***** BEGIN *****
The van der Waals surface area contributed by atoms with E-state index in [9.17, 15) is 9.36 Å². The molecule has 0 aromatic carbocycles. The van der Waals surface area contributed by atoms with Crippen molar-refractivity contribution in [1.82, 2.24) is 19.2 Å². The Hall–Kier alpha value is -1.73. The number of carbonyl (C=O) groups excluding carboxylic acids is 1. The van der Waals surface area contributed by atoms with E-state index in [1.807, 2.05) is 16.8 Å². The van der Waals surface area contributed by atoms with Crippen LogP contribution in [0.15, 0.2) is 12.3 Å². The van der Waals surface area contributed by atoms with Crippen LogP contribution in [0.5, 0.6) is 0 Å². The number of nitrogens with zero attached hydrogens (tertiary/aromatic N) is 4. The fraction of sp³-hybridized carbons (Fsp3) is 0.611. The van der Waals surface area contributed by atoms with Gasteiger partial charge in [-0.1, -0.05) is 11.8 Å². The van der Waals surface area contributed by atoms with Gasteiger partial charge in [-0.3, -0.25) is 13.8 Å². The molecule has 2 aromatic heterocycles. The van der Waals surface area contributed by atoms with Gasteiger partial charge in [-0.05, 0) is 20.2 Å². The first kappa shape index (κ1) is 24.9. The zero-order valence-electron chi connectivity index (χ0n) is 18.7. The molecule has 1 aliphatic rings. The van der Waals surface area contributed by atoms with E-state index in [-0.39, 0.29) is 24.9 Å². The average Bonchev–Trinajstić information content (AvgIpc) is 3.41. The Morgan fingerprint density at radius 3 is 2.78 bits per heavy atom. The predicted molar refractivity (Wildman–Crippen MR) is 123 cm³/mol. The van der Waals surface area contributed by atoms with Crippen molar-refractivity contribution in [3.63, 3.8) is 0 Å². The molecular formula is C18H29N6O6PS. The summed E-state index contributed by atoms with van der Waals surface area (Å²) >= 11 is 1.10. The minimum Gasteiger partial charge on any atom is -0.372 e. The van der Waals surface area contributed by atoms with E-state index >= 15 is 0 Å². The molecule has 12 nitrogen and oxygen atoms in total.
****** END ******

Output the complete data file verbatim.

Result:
The van der Waals surface area contributed by atoms with E-state index in [9.17, 15) is 9.36 Å². The molecule has 0 aromatic carbocycles. The van der Waals surface area contributed by atoms with Crippen molar-refractivity contribution in [1.82, 2.24) is 19.2 Å². The Hall–Kier alpha value is -1.73. The number of carbonyl (C=O) groups excluding carboxylic acids is 1. The van der Waals surface area contributed by atoms with E-state index in [1.807, 2.05) is 16.8 Å². The van der Waals surface area contributed by atoms with Crippen LogP contribution in [0.15, 0.2) is 12.3 Å². The van der Waals surface area contributed by atoms with Crippen LogP contribution in [0.5, 0.6) is 0 Å². The number of nitrogens with zero attached hydrogens (tertiary/aromatic N) is 4. The fraction of sp³-hybridized carbons (Fsp3) is 0.611. The van der Waals surface area contributed by atoms with Gasteiger partial charge in [-0.1, -0.05) is 11.8 Å². The van der Waals surface area contributed by atoms with Gasteiger partial charge in [-0.3, -0.25) is 13.8 Å². The molecule has 2 aromatic heterocycles. The van der Waals surface area contributed by atoms with Gasteiger partial charge in [-0.05, 0) is 20.2 Å². The first kappa shape index (κ1) is 24.9. The zero-order valence-electron chi connectivity index (χ0n) is 18.7. The molecule has 1 aliphatic rings. The van der Waals surface area contributed by atoms with E-state index in [-0.39, 0.29) is 24.9 Å². The average Bonchev–Trinajstić information content (AvgIpc) is 3.41. The Morgan fingerprint density at radius 3 is 2.78 bits per heavy atom. The predicted molar refractivity (Wildman–Crippen MR) is 123 cm³/mol. The van der Waals surface area contributed by atoms with Crippen molar-refractivity contribution in [3.63, 3.8) is 0 Å². The molecular formula is C18H29N6O6PS. The summed E-state index contributed by atoms with van der Waals surface area (Å²) >= 11 is 1.10. The minimum Gasteiger partial charge on any atom is -0.372 e. The van der Waals surface area contributed by atoms with E-state index >= 15 is 0 Å². The molecule has 12 nitrogen and oxygen atoms in total.